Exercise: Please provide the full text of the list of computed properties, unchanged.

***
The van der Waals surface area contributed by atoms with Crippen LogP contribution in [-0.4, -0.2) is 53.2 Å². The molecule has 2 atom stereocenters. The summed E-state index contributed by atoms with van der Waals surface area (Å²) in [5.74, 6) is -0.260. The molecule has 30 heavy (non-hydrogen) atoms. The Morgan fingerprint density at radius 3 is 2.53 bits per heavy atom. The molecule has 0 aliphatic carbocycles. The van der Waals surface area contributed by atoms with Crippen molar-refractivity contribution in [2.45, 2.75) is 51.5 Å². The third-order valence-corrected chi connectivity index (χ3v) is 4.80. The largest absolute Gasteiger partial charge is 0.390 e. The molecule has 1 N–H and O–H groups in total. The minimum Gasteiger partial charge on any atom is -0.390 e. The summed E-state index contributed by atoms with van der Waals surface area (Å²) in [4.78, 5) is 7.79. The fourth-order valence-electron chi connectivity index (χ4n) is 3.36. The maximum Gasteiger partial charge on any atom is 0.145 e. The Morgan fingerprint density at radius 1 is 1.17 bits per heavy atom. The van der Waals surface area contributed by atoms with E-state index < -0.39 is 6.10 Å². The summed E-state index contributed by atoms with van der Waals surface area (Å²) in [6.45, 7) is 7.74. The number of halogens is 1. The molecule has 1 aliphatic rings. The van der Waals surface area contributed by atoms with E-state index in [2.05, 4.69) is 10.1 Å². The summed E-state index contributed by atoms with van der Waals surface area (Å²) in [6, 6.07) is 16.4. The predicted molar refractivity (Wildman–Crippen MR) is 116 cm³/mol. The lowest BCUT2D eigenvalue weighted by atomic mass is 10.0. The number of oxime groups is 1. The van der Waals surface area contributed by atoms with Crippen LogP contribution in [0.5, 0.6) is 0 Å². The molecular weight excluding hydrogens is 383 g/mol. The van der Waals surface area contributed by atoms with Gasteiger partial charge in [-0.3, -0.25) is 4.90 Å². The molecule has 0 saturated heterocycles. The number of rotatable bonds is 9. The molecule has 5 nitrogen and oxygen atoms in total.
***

The van der Waals surface area contributed by atoms with Crippen LogP contribution in [-0.4, -0.2) is 53.2 Å². The molecule has 2 atom stereocenters. The summed E-state index contributed by atoms with van der Waals surface area (Å²) in [5.74, 6) is -0.260. The molecule has 30 heavy (non-hydrogen) atoms. The Morgan fingerprint density at radius 3 is 2.53 bits per heavy atom. The molecule has 0 aliphatic carbocycles. The van der Waals surface area contributed by atoms with Crippen molar-refractivity contribution in [2.45, 2.75) is 51.5 Å². The third-order valence-corrected chi connectivity index (χ3v) is 4.80. The largest absolute Gasteiger partial charge is 0.390 e. The molecule has 1 N–H and O–H groups in total. The minimum Gasteiger partial charge on any atom is -0.390 e. The summed E-state index contributed by atoms with van der Waals surface area (Å²) in [4.78, 5) is 7.79. The fourth-order valence-electron chi connectivity index (χ4n) is 3.36. The maximum Gasteiger partial charge on any atom is 0.145 e. The Morgan fingerprint density at radius 1 is 1.17 bits per heavy atom. The van der Waals surface area contributed by atoms with E-state index < -0.39 is 6.10 Å². The summed E-state index contributed by atoms with van der Waals surface area (Å²) in [6.45, 7) is 7.74. The number of halogens is 1. The molecule has 1 aliphatic rings. The van der Waals surface area contributed by atoms with E-state index in [2.05, 4.69) is 10.1 Å². The summed E-state index contributed by atoms with van der Waals surface area (Å²) in [6, 6.07) is 16.4. The predicted molar refractivity (Wildman–Crippen MR) is 116 cm³/mol. The lowest BCUT2D eigenvalue weighted by atomic mass is 10.0. The number of oxime groups is 1. The van der Waals surface area contributed by atoms with Crippen LogP contribution in [0.5, 0.6) is 0 Å². The molecular weight excluding hydrogens is 383 g/mol. The van der Waals surface area contributed by atoms with Gasteiger partial charge in [-0.3, -0.25) is 4.90 Å². The molecule has 0 saturated heterocycles. The number of rotatable bonds is 9. The molecule has 5 nitrogen and oxygen atoms in total.